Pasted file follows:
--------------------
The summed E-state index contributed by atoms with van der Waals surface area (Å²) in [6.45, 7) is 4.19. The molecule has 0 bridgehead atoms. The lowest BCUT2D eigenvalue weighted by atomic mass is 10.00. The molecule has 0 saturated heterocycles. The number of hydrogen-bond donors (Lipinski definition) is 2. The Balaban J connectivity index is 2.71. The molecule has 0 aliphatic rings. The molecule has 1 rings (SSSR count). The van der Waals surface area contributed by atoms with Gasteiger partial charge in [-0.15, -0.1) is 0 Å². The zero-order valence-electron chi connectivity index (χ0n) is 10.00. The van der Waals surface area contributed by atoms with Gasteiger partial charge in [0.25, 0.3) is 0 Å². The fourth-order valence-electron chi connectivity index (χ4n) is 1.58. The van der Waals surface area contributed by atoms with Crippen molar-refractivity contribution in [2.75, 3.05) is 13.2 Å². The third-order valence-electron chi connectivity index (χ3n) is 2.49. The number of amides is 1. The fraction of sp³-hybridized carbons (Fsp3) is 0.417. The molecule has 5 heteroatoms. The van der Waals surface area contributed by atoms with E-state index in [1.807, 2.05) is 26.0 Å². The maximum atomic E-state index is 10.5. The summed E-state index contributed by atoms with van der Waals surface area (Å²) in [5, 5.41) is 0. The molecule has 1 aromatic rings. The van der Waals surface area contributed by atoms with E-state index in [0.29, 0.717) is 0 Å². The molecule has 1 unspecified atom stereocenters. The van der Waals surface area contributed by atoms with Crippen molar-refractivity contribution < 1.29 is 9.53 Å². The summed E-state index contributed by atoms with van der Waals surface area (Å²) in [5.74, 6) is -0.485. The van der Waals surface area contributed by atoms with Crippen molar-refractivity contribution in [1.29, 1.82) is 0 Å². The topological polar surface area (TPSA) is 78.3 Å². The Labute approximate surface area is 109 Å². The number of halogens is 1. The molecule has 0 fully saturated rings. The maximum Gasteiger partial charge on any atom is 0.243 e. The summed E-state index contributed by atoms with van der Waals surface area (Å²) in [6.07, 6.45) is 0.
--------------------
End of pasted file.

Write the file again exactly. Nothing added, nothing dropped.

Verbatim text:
The summed E-state index contributed by atoms with van der Waals surface area (Å²) in [6.45, 7) is 4.19. The molecule has 0 bridgehead atoms. The lowest BCUT2D eigenvalue weighted by atomic mass is 10.00. The molecule has 0 saturated heterocycles. The number of hydrogen-bond donors (Lipinski definition) is 2. The Balaban J connectivity index is 2.71. The molecule has 0 aliphatic rings. The molecule has 1 rings (SSSR count). The van der Waals surface area contributed by atoms with Gasteiger partial charge in [-0.15, -0.1) is 0 Å². The zero-order valence-electron chi connectivity index (χ0n) is 10.00. The van der Waals surface area contributed by atoms with Gasteiger partial charge in [0.25, 0.3) is 0 Å². The fourth-order valence-electron chi connectivity index (χ4n) is 1.58. The van der Waals surface area contributed by atoms with Crippen molar-refractivity contribution in [2.75, 3.05) is 13.2 Å². The third-order valence-electron chi connectivity index (χ3n) is 2.49. The number of amides is 1. The fraction of sp³-hybridized carbons (Fsp3) is 0.417. The molecule has 5 heteroatoms. The van der Waals surface area contributed by atoms with E-state index in [1.807, 2.05) is 26.0 Å². The maximum atomic E-state index is 10.5. The summed E-state index contributed by atoms with van der Waals surface area (Å²) in [5, 5.41) is 0. The molecule has 1 aromatic rings. The van der Waals surface area contributed by atoms with E-state index in [0.29, 0.717) is 0 Å². The molecule has 1 unspecified atom stereocenters. The van der Waals surface area contributed by atoms with Crippen molar-refractivity contribution < 1.29 is 9.53 Å². The summed E-state index contributed by atoms with van der Waals surface area (Å²) in [5.74, 6) is -0.485. The van der Waals surface area contributed by atoms with Crippen molar-refractivity contribution in [1.29, 1.82) is 0 Å². The topological polar surface area (TPSA) is 78.3 Å². The Labute approximate surface area is 109 Å². The number of halogens is 1. The molecule has 0 fully saturated rings. The maximum Gasteiger partial charge on any atom is 0.243 e. The summed E-state index contributed by atoms with van der Waals surface area (Å²) in [6.07, 6.45) is 0.